A goal tree helps you design and communicate your solution to the societal problem by analysing the preconditions and impacts of your success.

So... what is it?

I’m glad you asked!

The goal tree is very similar to the problem tree.

It is an easy-to-use tool for specifying what needs to be done to achieve your organisation’s goals and what the impacts are or (hopefully) will be thanks to your success.

Sounds cool! How does the tool look like?

Looks complicated. Quite many steps to take. Could you walk me through it?

Sure! You can watch the video to get an idea of what the tool is about or continue reading after the video player.

In a nutshell…

This tool helps you understand:

  • what you need to be put in place to achieve your goal;
  • what good things you can expect to happen if you are successful.

Analyzing the first point can help you see what could block you from achieving the goal and solving the problem – so that you could prevent those blockers as early as possible!

The second point helps you understand what can be the impacts if you are successful at achieving your goal. You can use the knowledge of these impacts to communicate the usefulness of achieving your goal and observe if these impacts are really happening when you think you have achieved your goal.

In more detail…

1. Write down the goal that you want to achieve as a result of your activities to solve a social problem. If you have already completed a problem tree, you can choose the problem and turn it into a positive goal from that tree. You can also call it your impact goal because achieving this goal means creation of your positive impact too.

2. Write down the preconditions. Imagine working towards the goal and reaching it. What needs to be in place or happen before achieving the goal? What do you need for your plan to work as intended? Is there something you assume to be true, but might not be? 

For example, getting the preconditions in place may mean tackling some of the root causes of the core problem that you intend to solve or establishing new partnerships to have sufficient resources to achieve the goal. 

3. Write down your desired results and impacts, which will occur if you are successful at achieving your goal. What will be the first results that will probably be visible in the shorter term after achieving your goal? What good things can happen thanks to the shorter-term results? Etc.

4. Analyse the goal tree and make choices about your mission and activities. 

For example, are there any important preconditions that you have not yet ensured? Do you measure the most important results that have been identified thanks to  the goal tree?

You can also have variations in its use

LIGHT: Write down the key words based on your (team´s) experience, opinions and gut instinct.

MEDIUM: Involve other organisations, ask for expert opinions, include the viewpoints of the stakeholders that have different experience and values compared with your team.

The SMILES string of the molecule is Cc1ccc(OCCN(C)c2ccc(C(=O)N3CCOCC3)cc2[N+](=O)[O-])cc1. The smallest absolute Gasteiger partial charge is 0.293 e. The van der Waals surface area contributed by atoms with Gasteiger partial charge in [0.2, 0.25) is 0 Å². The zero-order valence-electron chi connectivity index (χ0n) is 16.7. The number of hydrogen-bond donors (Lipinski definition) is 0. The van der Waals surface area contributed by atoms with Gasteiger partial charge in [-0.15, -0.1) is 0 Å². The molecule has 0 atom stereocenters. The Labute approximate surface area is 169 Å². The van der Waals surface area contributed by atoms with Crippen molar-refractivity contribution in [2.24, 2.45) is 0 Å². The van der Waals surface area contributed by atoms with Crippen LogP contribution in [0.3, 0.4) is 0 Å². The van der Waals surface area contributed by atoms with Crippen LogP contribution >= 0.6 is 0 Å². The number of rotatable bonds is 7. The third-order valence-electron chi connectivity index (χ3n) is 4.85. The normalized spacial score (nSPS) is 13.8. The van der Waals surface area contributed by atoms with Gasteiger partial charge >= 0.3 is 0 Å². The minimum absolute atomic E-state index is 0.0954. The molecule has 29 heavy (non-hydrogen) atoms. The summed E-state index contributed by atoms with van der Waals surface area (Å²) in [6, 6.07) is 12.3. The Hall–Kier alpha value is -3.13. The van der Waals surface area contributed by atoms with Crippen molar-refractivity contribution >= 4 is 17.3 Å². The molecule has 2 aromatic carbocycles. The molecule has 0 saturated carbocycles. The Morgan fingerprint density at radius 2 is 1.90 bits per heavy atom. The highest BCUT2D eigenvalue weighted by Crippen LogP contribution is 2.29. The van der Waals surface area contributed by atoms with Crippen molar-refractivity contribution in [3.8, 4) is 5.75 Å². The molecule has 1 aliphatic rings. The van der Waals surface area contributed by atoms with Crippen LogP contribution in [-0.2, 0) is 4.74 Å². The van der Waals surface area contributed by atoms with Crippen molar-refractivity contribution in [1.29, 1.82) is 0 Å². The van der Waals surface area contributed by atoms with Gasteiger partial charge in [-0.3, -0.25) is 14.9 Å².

ADVANCED: Only include causes and consequences that the scientific research and literature has shown to have clear links to the main problem.. E.g. you may think that you may be able to reach certain desired impact by you activities. However, if there have been no studies to prove such possibility, you should not include it to the goal tree.

I think I’m starting to get it now. Could I see an example just to be sure?

Of course. Here is an example about a social enterprise that aims to increase the well-being of university students.

 

Okay thanks. I understand how it works now but I’m still not sure if I should use this for my project or not. When and why should I use the tool?

Here’s what the tool can help you with.

Why use it?

☑ To make it easier to translate the needs and challenges shown on the problem tree into you impact goal and activities to achieve the goal.

☑ You will better understand what needs to happen before you can achieve your goals. In other words – what are the preconditions that need to be in place before you can be successful. Thanks to this knowledge, you can make efforts to ensure these preconditions. Alternatively, you may decide to identify a new goal if you will see that ensuring the preconditions of your initial goal is not realistic.

☑ You will more precisely identify the results and impacts that will happen thanks to providing your solution, you can communicate the value of your organisation’s work. Also, you may decide to measure at least some of these results and impacts to be sure that achieving your impact goal has really been valuable to the beneficiaries and society.

And here are some hints about the perfect moments when to use it

☑ When developing your impact goals and activities based on the problems that you want to address.

☑ When analyzing how you could increase the likelihood of your success by addressing the preconditions of your impact goal. “Addressing the preconditions” means taking action to ensure that these preconditions may be in place.

☑ When analyzing whether your impact goals are achievable. If some of the core preconditions cannot be ensured, you should probably change your impact goal into a one in which preconditions can be better met.

☑ When creating indicators that you will use to measure your results and impacts (by identifying all the good things that happen thanks to achieving your impact goal).

☑ When you need to explain your organization’s work internally or externally, e.g. why you are organizing some of the activities (to ensure necessary preconditions of your success) or what the wider value of your organization’s work is (in case you achieve your impact goal).

Thanks, I get it now!

If you would like to get more help in the form of mentoring, consultancy or research, drop us a message at info@storiesforimpact.com.

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